Africa 2023 Outbreak: In March 2023, Senegal reported an avian influenza outbreak on a poultry farm in the village of Potou, near Louga in the northwestern part of the country. The outbreak resulted in the death of 500 birds at the Potou farm and 1,229 bird fatalities in Langue de Barbarie Park and its vicinity [7]. A week later, H5N1 bird flu was detected in a wild bird reserve in Gambia. Subsequently, during September and October 2023, South Africa experienced one of its most severe bird flu outbreaks, leading to the culling of millions of chickens. This outbreak disrupted poultry meat supplies and caused shortages of eggs in supermarkets across the country.


How to Use Avian Influenza Rapid Antigen Test Kit?

Using an Avian Influenza Rapid Antigen Test Kit is a valuable tool for the early detection of avian influenza in poultry. Here’s a step-by-step guide on how to use such a kit:

Materials Needed:

  • Avian Influenza Rapid Antigen Test Kit
  • Sample collection swabs
  • Sample collection tubes
  • Disposable gloves
  • Timer or stopwatch
  • Clean, disinfected work surface
Figure 3: Avian Influenza Rapid Antigen Test Kit
Figure 3: Avian Influenza Rapid Antigen Test Kit



  1. Read the Manufacturer’s Instructions: Start by thoroughly reading and understanding the manufacturer’s instructions provided with the test kit. Different kits may have slight variations in their procedures.
  2. Prepare the Work Area: Ensure that you are working in a clean and disinfected area to avoid contamination. Wear disposable gloves to prevent the transfer of any infectious material.
  3. Collect the Sample:
  • Select the birds that you suspect might be infected with avian influenza. Ideally, choose birds that exhibit symptoms consistent with avian flu.

Carefully collect swab samples from the respiratory and cloacal areas of the birds. Use a separate swab for each bird to avoid cross-contamination. Follow aseptic techniques during sample collection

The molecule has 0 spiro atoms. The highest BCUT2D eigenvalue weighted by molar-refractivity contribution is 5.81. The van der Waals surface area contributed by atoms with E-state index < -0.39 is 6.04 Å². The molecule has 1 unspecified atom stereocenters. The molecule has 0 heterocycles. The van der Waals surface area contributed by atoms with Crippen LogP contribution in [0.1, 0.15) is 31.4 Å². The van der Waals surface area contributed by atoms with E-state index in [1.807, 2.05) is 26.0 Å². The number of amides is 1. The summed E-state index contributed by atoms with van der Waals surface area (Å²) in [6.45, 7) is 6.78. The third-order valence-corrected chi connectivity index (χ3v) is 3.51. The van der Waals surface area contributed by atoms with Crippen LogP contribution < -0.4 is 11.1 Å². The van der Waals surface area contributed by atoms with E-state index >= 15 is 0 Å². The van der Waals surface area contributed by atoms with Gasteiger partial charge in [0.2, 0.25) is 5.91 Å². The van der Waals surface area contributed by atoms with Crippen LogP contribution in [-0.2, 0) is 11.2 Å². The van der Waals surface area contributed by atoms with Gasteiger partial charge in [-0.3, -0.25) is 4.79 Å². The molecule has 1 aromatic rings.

Figure 4: A Chicken Being Tested For Bird Flu
Figure 4: A Chicken Being Tested For Bird Flu


  1. Prepare the Sample:
  • Place each swab in the sample collection tubes provided with the kit.
  • Add the appropriate reagents or solutions provided with the kit into the tubes, following the manufacturer’s instructions.
  1. Incubation:
  • Allow the sample to incubate for the specified duration indicated in the kit’s instructions. This period may vary among different test kits but typically ranges from 10 to 15 minutes.
  1. Prepare the Test Strips:
  • Open the test strip pouches provided with the kit immediately before use.
  • Carefully place a few drops of the incubated sample onto the test strip’s sample well. Use a separate strip for each sample.
  1. Read the Results:
  • Observe the test strips for the presence of test and control lines after the specified incubation time. The test lines indicate the presence of the H5N1 avian influenza virus.
  • Interpret the results based on the manufacturer’s guidelines. Typically, a visible test line next to the control line indicates a positive result, while the absence of a test line suggests a negative result. Faint test lines may also indicate a positive result and should be considered as such.
  1. Document the Results:
  • Record the test results for each sample. Note the sample identification and whether the result is positive or negative.
  1. Dispose of Materials:
  • Safely dispose of used gloves, swabs, and test strips according to biohazard disposal guidelines. Follow any additional disposal instructions provided by the manufacturer.
  1. Notify Authorities:
  • If any of the samples tested positive for avian influenza, notify the relevant local or national authorities responsible for disease control in poultry. Follow their guidance on containment and control measures.

Remember that using a rapid test kit for avian influenza is a critical step in early detection and containment of the virus. Proper and timely identification of infected birds can help prevent the further spread of the disease and protect both poultry populations and public health. Always follow the specific instructions provided with the test kit, and consult with local health and agricultural authorities for guidance on avian influenza control measures.


[1][2] Lycett, S. J., Duchatel, F., & Digard, P. (2019). A brief history of bird flu. Philosophical Transactions of the Royal Society B, 374(1775), 20180257.

[3] Dhama, K. (2013). Avian/Bird Flu virus: poultry pathogen having. J Med Sci, 13(5), 301-315.

[4] Jacobs, Andrew (24 February 2022). “Avian Flu Spread in the U.S. Worries Poultry Industry”. The New York Times. paragraph 16. Retrieved 24 February 2022.

[5] Lee, Bruce Y. “Avian Influenza, H5N8, Spreading Rapidly In Europe, What To Do About The Bird Flu”. Forbes. Retrieved 2020-12-06.

[6] CDC (2022-11-03). “U.S. Approaches Record Number of Avian Influenza Outbreaks”. Centers for Disease Control and Prevention. Retrieved 2023-01-13.

[7] “Senegal reports outbreak of H5N1 bird flu on farm, WOAH says”. Reuters. 2023-03-31. Retrieved 2023-04-10.